Here’s the presentation and slides I put together for Web Directions ‘What Do You Know?’ night in Melbourne. The presentation is only allowed to be 5 minutes. Using my chalkboard to letter up my slides, I talked about what lettering is and then ran through a quick process of some lettering I did for the Ruby Conference tshirt design. It was a great experience!
So I’m here to talk about something pretty niche that mostly doesn’t involve a computer.
I’m a nerd like you guys but I like to nerd out on things like ears, bowls, legs, eyes, vertexes, arches, shoulders, ascenders, decenders and BALL TERMINALS.
That’s right ladies and gentlemen, BALL TERMINALS.
No I’m not into ball sports. I’m into type. Or should I say lettering. I love to draw letters in chalk, in pencil and pens.
With whatever pen and paper I can get my hands on really. So what is lettering? Can’t I just use a font? That would be so much easier than drawing it.
Well as much as we all love futura, there are times when your design needs a bit more personality. We can use our very own hands to draw letters that are unique and one-off.
By definition, lettering is drawing. Actually, lettering is closer friends with illustration than typography is. Let’s also just clear up that calligraphy is writing and typography is a predictable and repeatable system of letters - a typeface. Each has it’s advantages, but drawn letters can be a beautiful image in their own right.
Shield your eyes now if you have an aversion to swashalicious swashes.
This is by Friends of Type and shows how lettering can enhance the message. There is no way you could do this with a typeface.
See what I did there? This is not type, this is lettering! This pun is by Ken Barber who taught me lettering in a workshop when I lived in Berlin.
There is amazing type all around you! You just have to turn on your lettering-dar. This awesome painted piece was seen on the streets of Melbourne.
So here’s where lettering becomes an important part of creating an image. This is some chalk lettering I did for the upcoming Eat Drink Paleo Cookbook cover.
The work by Mary Kate McDevitt is very much bordering on illustration. See how it hasn’t been vectorised and the imperfections show it was hand drawn.
On the other hand Jessica Hische likes to letter straight into illustrator. So it’s still lettering but there are times when the computer is good.
Sometimes people look at me weirdly when I take photos of butchers windows, but check out this brush script! I love it when I see beautiful sign painting out and about. The craft was almost wiped out with the introduction of vinyl signs and desktop publishing. But I think now there is a resurgence of hand crafted things. And in particular the skill of painting and drawing letters. And being able to draw makes you a better designer.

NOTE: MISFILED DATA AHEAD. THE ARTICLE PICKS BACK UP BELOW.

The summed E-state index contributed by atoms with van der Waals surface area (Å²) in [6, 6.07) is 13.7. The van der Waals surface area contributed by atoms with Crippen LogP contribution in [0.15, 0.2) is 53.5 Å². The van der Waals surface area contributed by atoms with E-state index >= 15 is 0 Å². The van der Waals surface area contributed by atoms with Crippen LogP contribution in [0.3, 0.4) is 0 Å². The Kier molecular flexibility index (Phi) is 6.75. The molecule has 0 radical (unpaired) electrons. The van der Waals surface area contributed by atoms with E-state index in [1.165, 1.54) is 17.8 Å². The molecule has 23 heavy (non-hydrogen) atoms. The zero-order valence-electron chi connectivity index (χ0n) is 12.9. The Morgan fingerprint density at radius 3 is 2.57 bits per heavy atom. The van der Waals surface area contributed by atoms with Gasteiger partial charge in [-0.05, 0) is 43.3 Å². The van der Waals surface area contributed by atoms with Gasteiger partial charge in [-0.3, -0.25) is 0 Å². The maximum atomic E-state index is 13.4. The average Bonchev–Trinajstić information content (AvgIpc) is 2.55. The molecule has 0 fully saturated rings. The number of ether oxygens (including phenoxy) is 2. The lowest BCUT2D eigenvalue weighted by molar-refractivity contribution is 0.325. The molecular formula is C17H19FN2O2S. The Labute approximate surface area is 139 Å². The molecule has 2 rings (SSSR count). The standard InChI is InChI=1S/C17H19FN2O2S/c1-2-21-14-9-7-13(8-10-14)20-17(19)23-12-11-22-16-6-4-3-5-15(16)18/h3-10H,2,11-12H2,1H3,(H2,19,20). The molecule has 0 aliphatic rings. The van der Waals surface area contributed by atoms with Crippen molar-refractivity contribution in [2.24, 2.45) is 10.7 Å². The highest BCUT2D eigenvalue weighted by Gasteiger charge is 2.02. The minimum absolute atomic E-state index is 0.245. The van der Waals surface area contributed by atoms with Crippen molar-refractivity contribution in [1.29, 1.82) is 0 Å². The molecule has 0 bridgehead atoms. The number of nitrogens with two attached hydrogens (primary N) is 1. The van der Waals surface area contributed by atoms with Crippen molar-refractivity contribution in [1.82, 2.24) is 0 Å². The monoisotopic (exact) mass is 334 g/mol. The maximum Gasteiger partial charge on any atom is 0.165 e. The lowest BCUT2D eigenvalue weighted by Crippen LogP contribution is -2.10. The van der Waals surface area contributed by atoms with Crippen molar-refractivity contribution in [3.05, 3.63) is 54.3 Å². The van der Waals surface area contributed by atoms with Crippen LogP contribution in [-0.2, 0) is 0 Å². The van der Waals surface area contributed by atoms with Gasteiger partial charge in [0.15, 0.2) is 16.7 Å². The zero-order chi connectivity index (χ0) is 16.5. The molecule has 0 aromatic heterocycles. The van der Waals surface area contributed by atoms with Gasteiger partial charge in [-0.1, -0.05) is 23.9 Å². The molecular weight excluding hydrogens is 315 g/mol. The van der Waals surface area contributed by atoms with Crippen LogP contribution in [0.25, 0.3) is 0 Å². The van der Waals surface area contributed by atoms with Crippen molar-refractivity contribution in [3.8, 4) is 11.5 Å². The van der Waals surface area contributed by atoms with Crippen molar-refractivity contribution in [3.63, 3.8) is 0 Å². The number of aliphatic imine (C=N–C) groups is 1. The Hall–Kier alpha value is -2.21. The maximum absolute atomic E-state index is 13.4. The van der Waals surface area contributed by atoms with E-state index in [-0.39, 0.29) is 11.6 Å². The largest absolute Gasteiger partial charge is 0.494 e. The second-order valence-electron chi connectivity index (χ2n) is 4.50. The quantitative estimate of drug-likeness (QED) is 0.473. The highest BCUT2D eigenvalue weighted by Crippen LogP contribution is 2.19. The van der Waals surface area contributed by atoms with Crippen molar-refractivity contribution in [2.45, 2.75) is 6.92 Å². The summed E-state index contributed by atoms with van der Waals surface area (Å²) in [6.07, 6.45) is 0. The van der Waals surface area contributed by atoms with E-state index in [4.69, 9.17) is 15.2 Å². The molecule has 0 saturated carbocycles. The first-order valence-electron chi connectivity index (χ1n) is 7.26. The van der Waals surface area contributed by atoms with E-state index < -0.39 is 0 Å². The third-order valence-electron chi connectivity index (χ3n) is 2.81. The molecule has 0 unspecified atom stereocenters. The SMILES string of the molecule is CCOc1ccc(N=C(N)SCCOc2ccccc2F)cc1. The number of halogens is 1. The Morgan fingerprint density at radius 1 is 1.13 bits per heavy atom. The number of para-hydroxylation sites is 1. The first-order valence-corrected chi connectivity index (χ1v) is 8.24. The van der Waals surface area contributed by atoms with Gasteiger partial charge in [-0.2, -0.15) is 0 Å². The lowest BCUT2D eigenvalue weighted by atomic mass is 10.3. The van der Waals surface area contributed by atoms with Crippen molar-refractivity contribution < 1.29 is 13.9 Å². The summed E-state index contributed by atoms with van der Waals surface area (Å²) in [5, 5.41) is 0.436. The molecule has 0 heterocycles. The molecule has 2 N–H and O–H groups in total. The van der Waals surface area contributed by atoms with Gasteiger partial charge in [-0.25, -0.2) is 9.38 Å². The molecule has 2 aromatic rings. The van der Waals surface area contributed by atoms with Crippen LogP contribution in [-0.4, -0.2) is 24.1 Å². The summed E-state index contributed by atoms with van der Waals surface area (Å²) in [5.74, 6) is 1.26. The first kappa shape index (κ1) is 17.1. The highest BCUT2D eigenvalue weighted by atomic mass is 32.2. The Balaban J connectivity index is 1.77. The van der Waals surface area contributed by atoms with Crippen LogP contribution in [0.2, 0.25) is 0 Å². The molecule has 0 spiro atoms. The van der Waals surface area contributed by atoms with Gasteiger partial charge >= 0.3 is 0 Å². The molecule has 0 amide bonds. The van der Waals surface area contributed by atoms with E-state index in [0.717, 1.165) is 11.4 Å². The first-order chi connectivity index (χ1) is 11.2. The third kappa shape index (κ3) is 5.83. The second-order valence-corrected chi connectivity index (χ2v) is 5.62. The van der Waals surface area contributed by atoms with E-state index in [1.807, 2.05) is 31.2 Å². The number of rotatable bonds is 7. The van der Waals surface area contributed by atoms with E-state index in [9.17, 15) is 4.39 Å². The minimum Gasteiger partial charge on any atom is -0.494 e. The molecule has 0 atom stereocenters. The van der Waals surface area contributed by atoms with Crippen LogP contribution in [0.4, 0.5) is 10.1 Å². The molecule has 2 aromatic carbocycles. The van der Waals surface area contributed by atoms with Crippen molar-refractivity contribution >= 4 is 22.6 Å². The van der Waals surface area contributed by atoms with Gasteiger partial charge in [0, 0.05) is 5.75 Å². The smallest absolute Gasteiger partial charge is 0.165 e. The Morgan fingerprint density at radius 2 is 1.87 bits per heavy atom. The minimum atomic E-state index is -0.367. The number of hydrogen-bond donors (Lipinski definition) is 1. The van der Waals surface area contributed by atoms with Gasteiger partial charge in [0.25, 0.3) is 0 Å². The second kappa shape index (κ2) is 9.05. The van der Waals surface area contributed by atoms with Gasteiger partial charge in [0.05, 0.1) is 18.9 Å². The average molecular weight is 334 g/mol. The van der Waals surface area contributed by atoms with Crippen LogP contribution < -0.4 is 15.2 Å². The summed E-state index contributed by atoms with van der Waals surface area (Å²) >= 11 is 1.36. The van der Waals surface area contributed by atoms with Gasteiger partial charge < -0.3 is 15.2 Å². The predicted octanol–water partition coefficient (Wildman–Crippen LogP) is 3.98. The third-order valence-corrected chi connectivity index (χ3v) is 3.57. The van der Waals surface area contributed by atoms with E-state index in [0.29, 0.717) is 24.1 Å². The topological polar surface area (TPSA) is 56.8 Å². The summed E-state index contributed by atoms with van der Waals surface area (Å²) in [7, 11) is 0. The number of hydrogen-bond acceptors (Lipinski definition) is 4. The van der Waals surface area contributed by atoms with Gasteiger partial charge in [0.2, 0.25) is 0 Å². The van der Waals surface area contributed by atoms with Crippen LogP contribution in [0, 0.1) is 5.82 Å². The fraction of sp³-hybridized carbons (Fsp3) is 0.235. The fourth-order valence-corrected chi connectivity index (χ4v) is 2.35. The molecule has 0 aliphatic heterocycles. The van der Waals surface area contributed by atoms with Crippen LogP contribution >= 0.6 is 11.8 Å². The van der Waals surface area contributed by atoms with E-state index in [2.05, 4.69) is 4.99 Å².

So if someone was to come to you and ask, “I need a website”, the quickest thing you can do is just choose a word press template, but you’d probably be lucky to find one that is exactly what you’re after. Where the real fun comes is in the customising. It’s the crafting of something that is unique. Just like your unique fixie you had built up.
So how does one make a piece of lettering? You really only need a pencil, rubber and some paper. But I like to break it down into three stages.
Research is looking through references - like vintage books and sign painting. Exploration is getting into the jigsaw puzzle of how the letters work together by drawing them. And refinement, inking up the final and doing some photoshop or illustrator magic.
Here’s a little example of lettering I did for the Ruby Conference. The organisers came to me and asked me to make a rad and unique tshirt.
After brainstorming with them, I was thinking the word Yield could be inspired by Americana baseball scripts so that it felt like TEAM RUBY.
So once I have an idea, I go straight to my references. Starting with my cat fonts of course.
From here it was pretty obvious on which direction to go.
Then I really got into studying retro brush scripts and sign painting that were all created with a lettering brush.
I’ll start by just writing out the word out a few times and play with composition using my brush pen.
Then I’ll draw out some light grid lines on an angle for a baseball type composition. I’m thinking that ‘y’ is pretty fun, what would happen if it looped to make an underline.
Then I trace over it again with another pencil sketch. Making refinements as I go and fixing things like the spacing.
I’m going to make those little end bits have a flick like a brush pen.
It’s important to fill in the letters not draw in outlines, so I can easily see the positive and negative space. Then I can focus in on details like the contrast on the strokes.
And when I’m happy with how that is looking the fun part is colouring in! Here’s the inked up Yield reading for scanning!
And here you have a bunch of geeks wearing a tshirt!